Pokémon effects requiring different Energy Types is a
fundamental balancing agent in the game… so a card that
messes with that will always have a niche usage.
It might seem like I’m overvaluing
but I cannot bring myself to score it lower than a
four-out-of-five in the Constructed Formats.
Standard, Expanded, and Legacy all receiving the same
be construed as
being used in the exact same way in each format.
As is often the case, the different factors seem to
balance out, or at least come close enough to it that
even I am willing to eyeball it and just call it even.
(Sun & Moon, 137/149) acts as a universal Energy
Whatever Energy you need,
acts as that type.
It’s very functional in decks that have multiple
different types of attackers.
The only downside is that it places a damage
counter on the Pokemon it’s attached to when attached.
It’s a potentially very useful special energy,
and it’s been around forever.
However, it has fallen out of favor since the new
Only one deck with a top eight finish in the Masters
Division has run
Rainbow Energy since last September (Vileplume
(Ancient Origins, 3/98) box, runner up at
see it used with
Solgaleo GX (Sun & Moon, 89/149) decks where
players primarily use
Sol Burst GX
to power up Pokemon other than
decks where they don’t want to run Metal Energy because
would be the only Pokemon that could use Metal Energy.
Energy provides an excellent workaround, in this
case, to being saddled with limited purpose Metal Energy
first appeared in an expansion called Team Rocket
way back in 2000.
I had never even heard of Pokemon back in 2000.
I only started playing about a year ago, and I
find it fascinating how the cards in the game have
The only card from that set that I recognize is
I look at some of the other cards in this set,
and I am amazed at how different the meta must have been
– it’s almost like it’s a completely different game.
Strategy is so much different, tactical decisions
would be so different, it’s like they’re playing with a
completely different rule book.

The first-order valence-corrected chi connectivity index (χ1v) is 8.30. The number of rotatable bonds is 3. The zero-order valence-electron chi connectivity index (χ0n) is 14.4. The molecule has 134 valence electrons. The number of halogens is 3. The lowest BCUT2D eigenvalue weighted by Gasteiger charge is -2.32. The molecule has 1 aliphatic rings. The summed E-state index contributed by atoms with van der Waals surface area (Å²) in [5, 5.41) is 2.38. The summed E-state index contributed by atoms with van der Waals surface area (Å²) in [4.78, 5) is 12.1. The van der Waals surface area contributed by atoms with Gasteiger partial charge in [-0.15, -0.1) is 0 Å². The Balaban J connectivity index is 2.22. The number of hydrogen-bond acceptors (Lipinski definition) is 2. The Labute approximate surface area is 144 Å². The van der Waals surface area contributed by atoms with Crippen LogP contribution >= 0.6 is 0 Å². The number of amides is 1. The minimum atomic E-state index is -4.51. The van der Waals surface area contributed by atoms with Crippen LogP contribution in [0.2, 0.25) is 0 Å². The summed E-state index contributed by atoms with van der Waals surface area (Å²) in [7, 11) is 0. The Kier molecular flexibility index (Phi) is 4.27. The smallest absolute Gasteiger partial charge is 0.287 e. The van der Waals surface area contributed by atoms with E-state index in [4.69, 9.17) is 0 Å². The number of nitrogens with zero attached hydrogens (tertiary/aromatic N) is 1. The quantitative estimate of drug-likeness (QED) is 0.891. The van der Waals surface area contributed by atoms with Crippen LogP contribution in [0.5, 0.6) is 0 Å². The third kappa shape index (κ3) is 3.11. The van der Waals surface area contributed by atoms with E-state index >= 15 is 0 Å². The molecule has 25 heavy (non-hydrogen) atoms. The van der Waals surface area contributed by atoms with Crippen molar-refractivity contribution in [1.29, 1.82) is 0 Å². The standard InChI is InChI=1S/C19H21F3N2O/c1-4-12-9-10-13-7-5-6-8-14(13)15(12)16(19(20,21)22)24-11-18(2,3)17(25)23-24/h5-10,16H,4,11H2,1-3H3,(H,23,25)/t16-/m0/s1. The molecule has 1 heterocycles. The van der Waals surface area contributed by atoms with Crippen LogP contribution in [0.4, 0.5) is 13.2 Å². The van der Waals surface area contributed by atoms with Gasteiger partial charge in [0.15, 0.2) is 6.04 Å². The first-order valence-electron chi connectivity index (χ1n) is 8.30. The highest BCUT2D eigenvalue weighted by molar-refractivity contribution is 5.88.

And that’s not necessarily a bad thing.
I know it’s easy to get set in your ways, to have
your arms completely around something, to completely
There’s a significant comfort level there.
However, and I mentioned this a little bit in my
review for Timer
Ball (Sun & Moon, 139/149), Pokemon is one of
the few places where we are free to take chances and
experiment and try new things without any real world
We should be embracing the new, constantly
seeking out the different, challenging the status quo.
In my job, new things suck.
It means tons of additional work, hours of
frustration because there’s no explanation for how to
come to terms with the new information and how to meld
it into existing processes.
In Pokemon, new things are AWESOME.
New cards to try, new strategies to explore, new
ideas to test out.
Let’s keep this in mind as we approach a new
rotation in only a few months.
Rather than lamenting and decrying the loss of
cards that have become staples in our decks, let’s take
the opportunity to greet new cards.
Granted, we miss having the stability and
familiarity that certain cards give us, but using new
cards and trying new ideas is only going to make us
Honestly, if you’re doing the same thing over and
over and over again, how do you expect yourself to get
Yes, if you try something new, there’s a good chance
But if you don’t ever try anything different, you
can never expect yourself to become a better player.
Truthfully, your skills will probably deteriorate
and you’ll lose the mental flexibility you need to
compete in this game.
Don’t be afraid to step out of the box, out of
the comfort zone, try something new, and take some
Standard: 3 out of 5
I know this review hasn’t really been about
but I don’t think you guys need me to tell you that for
one damage counter, you get whatever type of energy you
is a good card, and it provides a good reminder that
this game always changes.
Just because a card doesn’t have any particular
use today doesn’t mean that it won’t become a four of in
a deck next month.
In a game that’s always changing, you can’t
expect to keep up if you’re not willing to constantly
change as well.